// Check if there is a second digit.
  if (tempvalue > 9) {
    _SENSOR_WAV_VALUE2 = byte(int(tempvalue / 10)); // Convert int to byte.
    tempvalue = tempvalue - (int(tempvalue / 10) * 10); // Remove the digit which we now converted.
    _SENSOR_WAV_VALUE2 = _SENSOR_WAV_VALUE2 << 4; // Shift the byte 4 bits down.

  // There is always one digit.
  _SENSOR_WAV_VALUE2 |= byte(int(tempvalue)); //Convert int to byte and add this to the beginning of the byte.
  _SENSOR_WAV_LASTREAD = millis();  //Store millis when last executed.

This code reads a wind vane that has a encoder inside which outputs a greycode specifies the wind direction. The end result is that the direction(degress from 0 to 359) is converted to BCD format in _SENSOR_WAV_VALUE1(bit 7 to 4 for digit 4 and bit 3 to 0 for digit 3) and in _SENSOR_WAV_VALUE2(bit 7 to 4 for digit 2 and bit 3 to 0 for digit 1).

The result is correct as long as the delay(1) line is in the code. If I remove it or moves it in front of the input-reading the result is wrong.

Edit 1: Added comments to the code.
Edit 2: Changed some comments.

The reason that I asked about the explicit initialization of greycode is that none of the bitclear commands is necessary, if you explicitly set greycode to 0 to start with (all the bits will be clear).

What is GrayToBin doing? The comment says "Convert the greycode to binary", but greycode is clearly binary to start with (since you set it one bit at a time).

"Convert the binary to integer". This is a useless comment. An integer is a whole number. Whether that whole number is expressed in binary, octal, or decimal notation, the internal storage on the Arduino is exactly the same. Certain notations make it easier to input the value to be stored, or to interpret the contains of that memory space.

Multiplying an int by 5.61 and storing the result in an int seems like a strange thing to do. Not wrong, just strange. The comments would be more useful if they explained why the value of 5.61 is used, and why the result of the multiplication is stored in an int.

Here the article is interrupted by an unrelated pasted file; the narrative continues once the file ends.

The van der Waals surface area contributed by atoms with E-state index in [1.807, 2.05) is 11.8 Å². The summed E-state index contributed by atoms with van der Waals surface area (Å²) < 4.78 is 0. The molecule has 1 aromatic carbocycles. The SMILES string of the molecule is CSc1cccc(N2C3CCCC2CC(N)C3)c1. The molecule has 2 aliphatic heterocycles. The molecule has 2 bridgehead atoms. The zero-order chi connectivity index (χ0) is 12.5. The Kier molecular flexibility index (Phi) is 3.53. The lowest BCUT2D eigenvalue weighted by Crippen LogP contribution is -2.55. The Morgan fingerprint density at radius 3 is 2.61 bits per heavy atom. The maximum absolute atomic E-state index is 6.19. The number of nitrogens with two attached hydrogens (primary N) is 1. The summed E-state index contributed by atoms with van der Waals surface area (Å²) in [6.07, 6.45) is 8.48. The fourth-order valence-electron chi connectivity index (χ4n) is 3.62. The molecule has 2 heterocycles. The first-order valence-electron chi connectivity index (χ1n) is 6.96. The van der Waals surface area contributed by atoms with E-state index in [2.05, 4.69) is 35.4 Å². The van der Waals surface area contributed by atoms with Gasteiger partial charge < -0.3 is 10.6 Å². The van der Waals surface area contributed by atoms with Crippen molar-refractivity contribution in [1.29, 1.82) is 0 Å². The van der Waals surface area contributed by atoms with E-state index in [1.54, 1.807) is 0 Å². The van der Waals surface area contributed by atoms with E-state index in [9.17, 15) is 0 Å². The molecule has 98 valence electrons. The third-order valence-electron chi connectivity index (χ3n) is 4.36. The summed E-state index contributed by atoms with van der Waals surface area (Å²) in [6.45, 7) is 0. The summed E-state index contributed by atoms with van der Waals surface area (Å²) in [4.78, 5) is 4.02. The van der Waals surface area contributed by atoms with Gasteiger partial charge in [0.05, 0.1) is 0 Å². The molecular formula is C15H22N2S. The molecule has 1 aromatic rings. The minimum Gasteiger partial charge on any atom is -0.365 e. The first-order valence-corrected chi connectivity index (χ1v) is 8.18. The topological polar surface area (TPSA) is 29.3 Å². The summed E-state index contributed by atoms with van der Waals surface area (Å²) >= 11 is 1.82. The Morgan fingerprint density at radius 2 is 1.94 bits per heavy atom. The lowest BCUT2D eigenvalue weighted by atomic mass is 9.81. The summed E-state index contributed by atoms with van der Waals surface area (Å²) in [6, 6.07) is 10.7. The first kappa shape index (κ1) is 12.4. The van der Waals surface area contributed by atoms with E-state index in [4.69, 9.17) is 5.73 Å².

None of this has anything to do with why the delay is necessary. The need for the delay does not appear to be in this code, though.

Thank you for your time/help so far :)

Yes, the bitClear is redundant. At first the variable was global, so it retained it's value for each execution. Then I changed it with a private variable because I don't need the greycode-value once the code-block is done.

Although greycode is binary, it's not natural binary code but reflected binary code. To get a value I can use I need to convert it to natural binary. That is what the GreyToBin-function does. I will change the comment to reflect that :)

My comments may seem badly frased, and I might convert bits and bytes unnessesary. This is my first code with real bit modifying, so I blame the lack of knowledge.

Multiplying the int with 5.61 is a bit strange I know. The documentation for the encoder says that each step in the greycode is 6 degrees. While working with the output I saw that 6 degress where wrong and replaced it with 5.61. And the reason I use int in stead of float or double is because I need whole numbers, not floating numbers.

Yes, the need for delay(1) is strange. I can put the delay(1) anywhere in the code as long as it is within the code(even in the GreyToBin-function) and after digitalRead.

5.61 is a strange value for a six bit encoder - why not 5.625?

The manual for the encoder says 6 degrees for each step. Then I convert the reflected binary to natural binary and end up with something like 9 or 60(which should be number of steps in total). Then I multiply this with 6(degrees for each step) and the result is correct only when the natural binary is 1. When I multiply 6 with ex 63(64 is the highest step number) I get 378, which is wrong because the highest number of degrees are 354.